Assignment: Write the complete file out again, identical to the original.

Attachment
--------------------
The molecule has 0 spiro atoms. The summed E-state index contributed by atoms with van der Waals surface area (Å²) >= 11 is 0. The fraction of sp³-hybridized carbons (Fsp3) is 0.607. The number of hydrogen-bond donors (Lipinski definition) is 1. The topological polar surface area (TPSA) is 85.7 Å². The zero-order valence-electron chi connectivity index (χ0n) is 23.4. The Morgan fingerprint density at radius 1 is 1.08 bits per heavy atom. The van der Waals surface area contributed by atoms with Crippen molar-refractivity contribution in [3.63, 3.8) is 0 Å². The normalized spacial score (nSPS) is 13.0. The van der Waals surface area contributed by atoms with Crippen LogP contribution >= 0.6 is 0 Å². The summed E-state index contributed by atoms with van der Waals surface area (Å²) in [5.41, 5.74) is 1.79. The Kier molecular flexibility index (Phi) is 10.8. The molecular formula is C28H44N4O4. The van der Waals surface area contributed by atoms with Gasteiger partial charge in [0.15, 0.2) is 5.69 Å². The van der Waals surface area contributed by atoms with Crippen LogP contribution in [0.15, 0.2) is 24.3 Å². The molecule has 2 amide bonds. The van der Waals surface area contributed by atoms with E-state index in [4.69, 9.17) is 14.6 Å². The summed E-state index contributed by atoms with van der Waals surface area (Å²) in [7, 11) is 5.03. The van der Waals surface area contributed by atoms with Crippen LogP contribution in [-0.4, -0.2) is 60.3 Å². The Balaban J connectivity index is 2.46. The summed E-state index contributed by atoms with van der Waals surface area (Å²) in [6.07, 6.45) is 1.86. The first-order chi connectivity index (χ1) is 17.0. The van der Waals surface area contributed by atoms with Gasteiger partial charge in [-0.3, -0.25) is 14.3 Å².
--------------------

The molecule has 0 spiro atoms. The summed E-state index contributed by atoms with van der Waals surface area (Å²) >= 11 is 0. The fraction of sp³-hybridized carbons (Fsp3) is 0.607. The number of hydrogen-bond donors (Lipinski definition) is 1. The topological polar surface area (TPSA) is 85.7 Å². The zero-order valence-electron chi connectivity index (χ0n) is 23.4. The Morgan fingerprint density at radius 1 is 1.08 bits per heavy atom. The van der Waals surface area contributed by atoms with Crippen molar-refractivity contribution in [3.63, 3.8) is 0 Å². The normalized spacial score (nSPS) is 13.0. The van der Waals surface area contributed by atoms with Crippen LogP contribution >= 0.6 is 0 Å². The summed E-state index contributed by atoms with van der Waals surface area (Å²) in [5.41, 5.74) is 1.79. The Kier molecular flexibility index (Phi) is 10.8. The molecular formula is C28H44N4O4. The van der Waals surface area contributed by atoms with Gasteiger partial charge in [0.15, 0.2) is 5.69 Å². The van der Waals surface area contributed by atoms with Crippen LogP contribution in [0.15, 0.2) is 24.3 Å². The molecule has 2 amide bonds. The van der Waals surface area contributed by atoms with E-state index in [4.69, 9.17) is 14.6 Å². The summed E-state index contributed by atoms with van der Waals surface area (Å²) in [7, 11) is 5.03. The van der Waals surface area contributed by atoms with Crippen LogP contribution in [-0.4, -0.2) is 60.3 Å². The Balaban J connectivity index is 2.46. The summed E-state index contributed by atoms with van der Waals surface area (Å²) in [6.07, 6.45) is 1.86. The first-order chi connectivity index (χ1) is 17.0. The van der Waals surface area contributed by atoms with Gasteiger partial charge in [-0.3, -0.25) is 14.3 Å².